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Can I Go to Jail for Overdue Alimony?

Posted by Matt Rooney | May 01, 2014 | 0 Comments

Answer: Overdue Support Obligations Can Result in Severe Consequences Including Incarceration

It's a familiar story with which experienced family attorneys are well-acquainted: a New Jersey spouse paying spousal support or “alimony” on the basis of an income level that he or she no longer earns.  Here are the basic details of one specific litigant's story from Fox 29/My9: My9 New Jersey

Jail time is not automatic. It is critical to remember that every individual case is different and highly factually-specific, but it is true that New Jersey support payors can face severe consequences for non-payment over time including possible incarceration

In New Jersey, warrants may be issued for overdue child support when the non-custodial parent fails to appear for a noticed court date or, alternatively, fails to comply with court support orders. An arrest could result in jail time, either for a fixed period or until the incarcerated child support debtor comes up with a requisite amount to pay towards arrears that is set by a judge.

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As you can see, it's an understatement to say that this topic has a lot of ins and outs! And the consequences of failing to manage a support obligation over time can prove severe.

Don't wait until your child support obligation results in an arrest. If you are unable to manage your current support obligation due to unemployment or some other significant circumstances affecting your ability to pay, then a motion could be filed on your behalf to reduce your child support or alimony obligation to a more manageable amount and establish an arrears payment so that you can begin to pay down what you already owe. You may also want to consider seeking a different mode of remitting support.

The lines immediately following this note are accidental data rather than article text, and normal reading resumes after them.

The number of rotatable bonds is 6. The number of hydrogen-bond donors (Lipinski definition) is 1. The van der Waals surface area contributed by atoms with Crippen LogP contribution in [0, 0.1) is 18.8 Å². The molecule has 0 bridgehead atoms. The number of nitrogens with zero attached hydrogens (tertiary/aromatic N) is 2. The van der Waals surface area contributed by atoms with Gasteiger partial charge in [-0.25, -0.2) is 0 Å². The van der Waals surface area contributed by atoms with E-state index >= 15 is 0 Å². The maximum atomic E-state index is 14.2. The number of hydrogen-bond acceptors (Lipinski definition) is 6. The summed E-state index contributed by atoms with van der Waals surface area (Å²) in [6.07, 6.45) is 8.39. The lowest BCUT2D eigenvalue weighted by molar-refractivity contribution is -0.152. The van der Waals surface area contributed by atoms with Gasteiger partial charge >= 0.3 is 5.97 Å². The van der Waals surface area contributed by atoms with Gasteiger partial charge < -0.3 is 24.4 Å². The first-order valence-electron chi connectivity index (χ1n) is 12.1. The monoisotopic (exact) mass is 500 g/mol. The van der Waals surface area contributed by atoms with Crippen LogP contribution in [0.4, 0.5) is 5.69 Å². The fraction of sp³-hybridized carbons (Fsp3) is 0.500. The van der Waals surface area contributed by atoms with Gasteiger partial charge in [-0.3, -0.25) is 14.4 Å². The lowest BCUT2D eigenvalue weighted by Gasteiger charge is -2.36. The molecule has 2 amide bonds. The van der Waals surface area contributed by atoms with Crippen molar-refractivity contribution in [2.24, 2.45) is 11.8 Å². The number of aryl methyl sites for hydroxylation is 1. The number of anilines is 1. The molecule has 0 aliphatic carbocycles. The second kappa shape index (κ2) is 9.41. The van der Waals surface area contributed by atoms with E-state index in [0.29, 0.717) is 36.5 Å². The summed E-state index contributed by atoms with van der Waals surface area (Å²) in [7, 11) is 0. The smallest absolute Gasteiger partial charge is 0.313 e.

What constitutes a change in circumstance can vary. You can review our earlier post, Alimony Modification in New Jersey, for post divorce discussion on change in circumstance criteria.  If you pay alimony under New Jersey law, you may be entitled to a reduction in your alimony obligation. You would need to file a post judgment motion in order to accomplish this goal.

If you or a loved one have questions regarding alimony, the enforcement of alimony orders, or the modification or termination of alimony orders, please contact us online today or call us at (856)546-1350 to schedule a confidential consultation with our experienced New Jersey alimony attorneys.

About the Author

Matt Rooney

Practice Areas: Family Law (including Divorce, Alimony, Child Support, and Domestic Violence); Municipal Court; Personal Injury; Residential Real Estate; Civil Litigation; Collections.

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DeMichele + DeMichele, P.C. is committed to answering your questions about Divorce, Custody & Parenting Time, Child Support, Alimony, Personal Injury, Municipal & Criminal Defense, and Real Estate law issues in New Jersey.

We’ll gladly discuss your case with you at your convenience. Contact us today to schedule an appointment.

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